Now that’s an even better plan! I quite enjoy thermal cooking… awfully surprised I’ve never tried beans. Maybe just because I figured they would take too long. Going to have to try this one day and see how it works out as it sure beats heating up the house when I don’t have to!

Any FACTUAL information available about how long dry beans keep? I’m referring to the “best by” dates on packaging. I have read that older beans are hard and no amount of soaking will soften them.

Can’t say I’ve ever tried to soak and cook REALLY old beans; beans that are, say, 20 years old. Of course, I’d imagine this largely depends on the type of bean and storage conditions. If you search the trusty Net I’d imagine you can find some info on cooking older dry beans but anecdotal evidence that I’ve read suggests 5-10 years is about the max. I know I once posted an article (probably deleted it by now) where I talked about trying to cook 30 year old pinto beans that my mother-in-law had stashed away… they never did fully cook properly and had to be tossed out.

Pressure cookers. You can reduce the cooking time to about 40 minutes if you use a pressure cooker, and that’s if you don’t pre-soak the beans. If you soak them, cooking time will be shorter, about 30 minutes. Great article. I didn’t know about soaking removing the gas causing sugars. Nice to know.

Pressure cookers are a wonderful invention, aren’t they? If you can spare the time then using a “wonderbox” or thermal cooker is another great way to cook many foods, even beans as another commenter pointed out.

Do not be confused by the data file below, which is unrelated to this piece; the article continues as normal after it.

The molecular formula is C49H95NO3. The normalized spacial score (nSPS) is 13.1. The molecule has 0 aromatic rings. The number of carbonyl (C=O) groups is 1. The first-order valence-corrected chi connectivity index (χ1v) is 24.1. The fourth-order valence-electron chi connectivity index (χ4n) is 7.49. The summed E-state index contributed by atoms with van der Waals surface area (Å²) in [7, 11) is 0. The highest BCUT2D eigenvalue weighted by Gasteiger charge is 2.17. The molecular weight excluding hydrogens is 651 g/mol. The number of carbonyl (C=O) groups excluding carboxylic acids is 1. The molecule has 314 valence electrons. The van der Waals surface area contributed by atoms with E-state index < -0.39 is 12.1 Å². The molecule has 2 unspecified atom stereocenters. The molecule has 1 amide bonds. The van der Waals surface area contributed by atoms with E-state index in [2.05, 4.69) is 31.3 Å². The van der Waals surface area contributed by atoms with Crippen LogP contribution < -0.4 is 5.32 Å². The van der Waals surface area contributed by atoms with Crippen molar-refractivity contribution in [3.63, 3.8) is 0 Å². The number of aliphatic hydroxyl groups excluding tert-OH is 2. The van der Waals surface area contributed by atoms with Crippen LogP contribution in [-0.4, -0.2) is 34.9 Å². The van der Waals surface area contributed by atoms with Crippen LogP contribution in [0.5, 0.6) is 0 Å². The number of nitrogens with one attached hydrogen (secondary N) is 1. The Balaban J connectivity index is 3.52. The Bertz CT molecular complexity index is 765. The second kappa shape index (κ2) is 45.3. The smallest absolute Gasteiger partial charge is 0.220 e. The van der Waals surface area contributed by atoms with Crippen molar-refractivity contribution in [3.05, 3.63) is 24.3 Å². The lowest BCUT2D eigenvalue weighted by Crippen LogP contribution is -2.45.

Good info. Being a single mom, we ate a lot of beans and ham for dinner. My kids loved cornbread and beans for dinner! I used to soak them over night then put them in the crock pot before going to work. I never thought about removing floating beans or that really rinsing them off well helped reduce the oh so famous side effects. See? It’s information like this that allow people to glean more information. No one ever knows it all. Thanks! Now, if I could only get my husband to eat them! He didn’t grow up with beans and ham hocks as a kid. He’ll eat homemade chili with beans, but say “no” to pinto beans. Guess he doesn’t notice that I use kidney and black beans in my chili. LOL!

The first thing that came to mind was to hide the pinto beans in his soups or chili here and there and then subtly reveal the fact that you’ve been adding pinto beans to his meals for years and he never objected. You could even go so far as to start to make things like refried beans from pinto beans and not tell him. 😉